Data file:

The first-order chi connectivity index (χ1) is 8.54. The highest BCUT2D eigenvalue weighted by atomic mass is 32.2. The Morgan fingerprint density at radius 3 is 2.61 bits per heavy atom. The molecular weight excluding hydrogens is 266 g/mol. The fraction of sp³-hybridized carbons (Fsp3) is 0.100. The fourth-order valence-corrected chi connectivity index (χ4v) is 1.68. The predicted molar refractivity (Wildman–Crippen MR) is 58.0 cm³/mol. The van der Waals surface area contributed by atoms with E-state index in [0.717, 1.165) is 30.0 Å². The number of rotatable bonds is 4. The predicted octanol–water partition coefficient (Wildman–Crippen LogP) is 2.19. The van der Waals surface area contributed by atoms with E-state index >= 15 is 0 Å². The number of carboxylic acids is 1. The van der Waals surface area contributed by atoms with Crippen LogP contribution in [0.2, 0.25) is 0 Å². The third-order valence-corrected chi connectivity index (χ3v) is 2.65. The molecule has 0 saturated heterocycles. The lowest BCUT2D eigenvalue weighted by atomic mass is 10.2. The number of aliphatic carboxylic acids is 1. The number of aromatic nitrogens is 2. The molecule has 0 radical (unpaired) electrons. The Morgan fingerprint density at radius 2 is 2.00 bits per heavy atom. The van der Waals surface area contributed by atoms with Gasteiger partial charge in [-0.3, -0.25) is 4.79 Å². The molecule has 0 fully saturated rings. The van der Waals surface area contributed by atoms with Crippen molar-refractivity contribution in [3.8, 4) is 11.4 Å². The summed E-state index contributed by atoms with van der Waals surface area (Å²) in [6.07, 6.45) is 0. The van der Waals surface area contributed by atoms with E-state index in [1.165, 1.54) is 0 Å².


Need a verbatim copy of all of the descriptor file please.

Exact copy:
The first-order chi connectivity index (χ1) is 8.54. The highest BCUT2D eigenvalue weighted by atomic mass is 32.2. The Morgan fingerprint density at radius 3 is 2.61 bits per heavy atom. The molecular weight excluding hydrogens is 266 g/mol. The fraction of sp³-hybridized carbons (Fsp3) is 0.100. The fourth-order valence-corrected chi connectivity index (χ4v) is 1.68. The predicted molar refractivity (Wildman–Crippen MR) is 58.0 cm³/mol. The van der Waals surface area contributed by atoms with E-state index in [0.717, 1.165) is 30.0 Å². The number of rotatable bonds is 4. The predicted octanol–water partition coefficient (Wildman–Crippen LogP) is 2.19. The van der Waals surface area contributed by atoms with E-state index >= 15 is 0 Å². The number of carboxylic acids is 1. The van der Waals surface area contributed by atoms with Crippen LogP contribution in [0.2, 0.25) is 0 Å². The third-order valence-corrected chi connectivity index (χ3v) is 2.65. The molecule has 0 saturated heterocycles. The lowest BCUT2D eigenvalue weighted by atomic mass is 10.2. The number of aliphatic carboxylic acids is 1. The number of aromatic nitrogens is 2. The molecule has 0 radical (unpaired) electrons. The Morgan fingerprint density at radius 2 is 2.00 bits per heavy atom. The van der Waals surface area contributed by atoms with Gasteiger partial charge in [-0.3, -0.25) is 4.79 Å². The molecule has 0 fully saturated rings. The van der Waals surface area contributed by atoms with Crippen molar-refractivity contribution in [3.8, 4) is 11.4 Å². The summed E-state index contributed by atoms with van der Waals surface area (Å²) in [6.07, 6.45) is 0. The van der Waals surface area contributed by atoms with E-state index in [1.165, 1.54) is 0 Å².